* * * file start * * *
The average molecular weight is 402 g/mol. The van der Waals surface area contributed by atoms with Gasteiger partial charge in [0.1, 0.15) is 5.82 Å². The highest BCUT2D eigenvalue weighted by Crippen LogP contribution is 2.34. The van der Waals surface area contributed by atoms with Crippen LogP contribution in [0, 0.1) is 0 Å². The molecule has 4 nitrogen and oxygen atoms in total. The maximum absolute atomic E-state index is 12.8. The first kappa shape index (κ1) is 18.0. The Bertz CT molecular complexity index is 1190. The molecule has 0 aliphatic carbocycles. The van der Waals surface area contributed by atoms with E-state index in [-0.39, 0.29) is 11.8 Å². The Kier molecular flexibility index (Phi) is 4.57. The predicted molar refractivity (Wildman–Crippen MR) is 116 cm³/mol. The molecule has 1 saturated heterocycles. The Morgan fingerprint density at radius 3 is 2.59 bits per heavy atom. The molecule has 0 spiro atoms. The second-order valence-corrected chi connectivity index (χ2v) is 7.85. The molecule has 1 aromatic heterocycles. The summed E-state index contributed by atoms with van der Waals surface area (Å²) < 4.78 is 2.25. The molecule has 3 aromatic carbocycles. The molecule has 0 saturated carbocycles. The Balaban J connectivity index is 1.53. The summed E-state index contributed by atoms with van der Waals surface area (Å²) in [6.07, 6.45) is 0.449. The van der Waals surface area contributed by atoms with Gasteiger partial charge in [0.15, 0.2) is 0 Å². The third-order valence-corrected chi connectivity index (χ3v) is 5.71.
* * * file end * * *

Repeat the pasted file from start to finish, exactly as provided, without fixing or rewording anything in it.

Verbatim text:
The average molecular weight is 402 g/mol. The van der Waals surface area contributed by atoms with Gasteiger partial charge in [0.1, 0.15) is 5.82 Å². The highest BCUT2D eigenvalue weighted by Crippen LogP contribution is 2.34. The van der Waals surface area contributed by atoms with Crippen LogP contribution in [0, 0.1) is 0 Å². The molecule has 4 nitrogen and oxygen atoms in total. The maximum absolute atomic E-state index is 12.8. The first kappa shape index (κ1) is 18.0. The Bertz CT molecular complexity index is 1190. The molecule has 0 aliphatic carbocycles. The van der Waals surface area contributed by atoms with E-state index in [-0.39, 0.29) is 11.8 Å². The Kier molecular flexibility index (Phi) is 4.57. The predicted molar refractivity (Wildman–Crippen MR) is 116 cm³/mol. The molecule has 1 saturated heterocycles. The Morgan fingerprint density at radius 3 is 2.59 bits per heavy atom. The molecule has 0 spiro atoms. The second-order valence-corrected chi connectivity index (χ2v) is 7.85. The molecule has 1 aromatic heterocycles. The summed E-state index contributed by atoms with van der Waals surface area (Å²) < 4.78 is 2.25. The molecule has 3 aromatic carbocycles. The molecule has 0 saturated carbocycles. The Balaban J connectivity index is 1.53. The summed E-state index contributed by atoms with van der Waals surface area (Å²) in [6.07, 6.45) is 0.449. The van der Waals surface area contributed by atoms with Gasteiger partial charge in [0.15, 0.2) is 0 Å². The third-order valence-corrected chi connectivity index (χ3v) is 5.71.